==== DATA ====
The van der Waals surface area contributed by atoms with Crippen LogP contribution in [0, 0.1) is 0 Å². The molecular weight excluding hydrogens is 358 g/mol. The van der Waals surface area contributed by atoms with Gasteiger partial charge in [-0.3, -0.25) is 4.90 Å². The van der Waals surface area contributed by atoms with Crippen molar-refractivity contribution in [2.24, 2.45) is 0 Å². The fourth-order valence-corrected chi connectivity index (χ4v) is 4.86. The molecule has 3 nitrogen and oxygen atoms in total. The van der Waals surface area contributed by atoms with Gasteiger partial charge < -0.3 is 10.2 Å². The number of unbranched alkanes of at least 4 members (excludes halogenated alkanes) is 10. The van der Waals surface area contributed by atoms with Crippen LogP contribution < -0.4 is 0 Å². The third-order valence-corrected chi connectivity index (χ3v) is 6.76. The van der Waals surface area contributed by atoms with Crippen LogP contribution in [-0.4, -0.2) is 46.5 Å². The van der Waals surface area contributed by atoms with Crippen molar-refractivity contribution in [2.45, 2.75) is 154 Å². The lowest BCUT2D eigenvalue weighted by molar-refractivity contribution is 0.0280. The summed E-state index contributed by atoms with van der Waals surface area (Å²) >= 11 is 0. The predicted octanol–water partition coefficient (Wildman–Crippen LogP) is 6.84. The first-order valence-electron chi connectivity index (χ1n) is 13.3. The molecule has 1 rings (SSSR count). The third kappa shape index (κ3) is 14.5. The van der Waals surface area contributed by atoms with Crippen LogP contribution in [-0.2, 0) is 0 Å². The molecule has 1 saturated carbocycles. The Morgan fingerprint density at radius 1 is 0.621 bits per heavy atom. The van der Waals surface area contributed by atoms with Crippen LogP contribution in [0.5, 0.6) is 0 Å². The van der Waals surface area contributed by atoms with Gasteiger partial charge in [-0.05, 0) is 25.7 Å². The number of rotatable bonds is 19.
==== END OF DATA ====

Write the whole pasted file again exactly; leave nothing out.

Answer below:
The van der Waals surface area contributed by atoms with Crippen LogP contribution in [0, 0.1) is 0 Å². The molecular weight excluding hydrogens is 358 g/mol. The van der Waals surface area contributed by atoms with Gasteiger partial charge in [-0.3, -0.25) is 4.90 Å². The van der Waals surface area contributed by atoms with Crippen molar-refractivity contribution in [2.24, 2.45) is 0 Å². The fourth-order valence-corrected chi connectivity index (χ4v) is 4.86. The molecule has 3 nitrogen and oxygen atoms in total. The van der Waals surface area contributed by atoms with Gasteiger partial charge < -0.3 is 10.2 Å². The number of unbranched alkanes of at least 4 members (excludes halogenated alkanes) is 10. The van der Waals surface area contributed by atoms with Crippen LogP contribution < -0.4 is 0 Å². The third-order valence-corrected chi connectivity index (χ3v) is 6.76. The van der Waals surface area contributed by atoms with Crippen LogP contribution in [-0.4, -0.2) is 46.5 Å². The van der Waals surface area contributed by atoms with Crippen molar-refractivity contribution in [2.45, 2.75) is 154 Å². The lowest BCUT2D eigenvalue weighted by molar-refractivity contribution is 0.0280. The summed E-state index contributed by atoms with van der Waals surface area (Å²) >= 11 is 0. The predicted octanol–water partition coefficient (Wildman–Crippen LogP) is 6.84. The first-order valence-electron chi connectivity index (χ1n) is 13.3. The molecule has 1 rings (SSSR count). The third kappa shape index (κ3) is 14.5. The van der Waals surface area contributed by atoms with Crippen LogP contribution in [-0.2, 0) is 0 Å². The molecule has 1 saturated carbocycles. The Morgan fingerprint density at radius 1 is 0.621 bits per heavy atom. The van der Waals surface area contributed by atoms with Crippen LogP contribution in [0.5, 0.6) is 0 Å². The van der Waals surface area contributed by atoms with Gasteiger partial charge in [-0.05, 0) is 25.7 Å². The number of rotatable bonds is 19.